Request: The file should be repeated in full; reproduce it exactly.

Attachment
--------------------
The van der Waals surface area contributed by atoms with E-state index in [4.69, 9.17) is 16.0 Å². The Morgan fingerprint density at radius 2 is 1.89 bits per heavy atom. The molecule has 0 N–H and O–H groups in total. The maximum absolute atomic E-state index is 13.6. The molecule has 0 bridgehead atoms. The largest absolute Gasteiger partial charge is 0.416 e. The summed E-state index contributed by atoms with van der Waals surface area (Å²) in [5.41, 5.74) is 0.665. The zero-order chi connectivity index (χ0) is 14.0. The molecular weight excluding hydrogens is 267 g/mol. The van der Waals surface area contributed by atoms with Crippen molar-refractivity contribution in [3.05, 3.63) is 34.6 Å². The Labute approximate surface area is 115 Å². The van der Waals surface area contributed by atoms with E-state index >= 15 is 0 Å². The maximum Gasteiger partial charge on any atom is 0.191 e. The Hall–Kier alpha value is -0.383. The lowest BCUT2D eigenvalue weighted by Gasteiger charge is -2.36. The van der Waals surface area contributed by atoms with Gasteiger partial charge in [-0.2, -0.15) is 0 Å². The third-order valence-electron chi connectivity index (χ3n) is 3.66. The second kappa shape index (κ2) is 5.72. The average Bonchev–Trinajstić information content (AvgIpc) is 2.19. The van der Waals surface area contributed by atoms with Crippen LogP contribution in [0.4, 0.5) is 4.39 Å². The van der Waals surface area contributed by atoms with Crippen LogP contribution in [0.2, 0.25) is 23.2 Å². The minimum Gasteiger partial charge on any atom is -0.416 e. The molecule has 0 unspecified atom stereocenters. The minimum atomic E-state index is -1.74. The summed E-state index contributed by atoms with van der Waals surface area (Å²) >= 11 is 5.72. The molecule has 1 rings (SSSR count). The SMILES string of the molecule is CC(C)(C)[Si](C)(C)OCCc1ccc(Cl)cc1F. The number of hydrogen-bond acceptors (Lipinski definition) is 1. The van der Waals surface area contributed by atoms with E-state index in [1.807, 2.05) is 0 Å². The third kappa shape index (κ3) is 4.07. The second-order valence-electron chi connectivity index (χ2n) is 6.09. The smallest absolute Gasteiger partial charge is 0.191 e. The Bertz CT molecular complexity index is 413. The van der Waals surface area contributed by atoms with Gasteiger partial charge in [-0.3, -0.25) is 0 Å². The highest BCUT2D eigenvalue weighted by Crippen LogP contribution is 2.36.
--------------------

The van der Waals surface area contributed by atoms with E-state index in [4.69, 9.17) is 16.0 Å². The Morgan fingerprint density at radius 2 is 1.89 bits per heavy atom. The molecule has 0 N–H and O–H groups in total. The maximum absolute atomic E-state index is 13.6. The molecule has 0 bridgehead atoms. The largest absolute Gasteiger partial charge is 0.416 e. The summed E-state index contributed by atoms with van der Waals surface area (Å²) in [5.41, 5.74) is 0.665. The zero-order chi connectivity index (χ0) is 14.0. The molecular weight excluding hydrogens is 267 g/mol. The van der Waals surface area contributed by atoms with Crippen molar-refractivity contribution in [3.05, 3.63) is 34.6 Å². The Labute approximate surface area is 115 Å². The van der Waals surface area contributed by atoms with E-state index >= 15 is 0 Å². The maximum Gasteiger partial charge on any atom is 0.191 e. The Hall–Kier alpha value is -0.383. The lowest BCUT2D eigenvalue weighted by Gasteiger charge is -2.36. The van der Waals surface area contributed by atoms with Gasteiger partial charge in [-0.2, -0.15) is 0 Å². The third-order valence-electron chi connectivity index (χ3n) is 3.66. The second kappa shape index (κ2) is 5.72. The average Bonchev–Trinajstić information content (AvgIpc) is 2.19. The van der Waals surface area contributed by atoms with Crippen LogP contribution in [0.4, 0.5) is 4.39 Å². The van der Waals surface area contributed by atoms with Crippen LogP contribution in [0.2, 0.25) is 23.2 Å². The minimum Gasteiger partial charge on any atom is -0.416 e. The molecule has 0 unspecified atom stereocenters. The minimum atomic E-state index is -1.74. The summed E-state index contributed by atoms with van der Waals surface area (Å²) >= 11 is 5.72. The molecule has 1 rings (SSSR count). The SMILES string of the molecule is CC(C)(C)[Si](C)(C)OCCc1ccc(Cl)cc1F. The number of hydrogen-bond acceptors (Lipinski definition) is 1. The van der Waals surface area contributed by atoms with E-state index in [1.807, 2.05) is 0 Å². The third kappa shape index (κ3) is 4.07. The second-order valence-electron chi connectivity index (χ2n) is 6.09. The smallest absolute Gasteiger partial charge is 0.191 e. The Bertz CT molecular complexity index is 413. The van der Waals surface area contributed by atoms with Gasteiger partial charge in [-0.3, -0.25) is 0 Å². The highest BCUT2D eigenvalue weighted by Crippen LogP contribution is 2.36.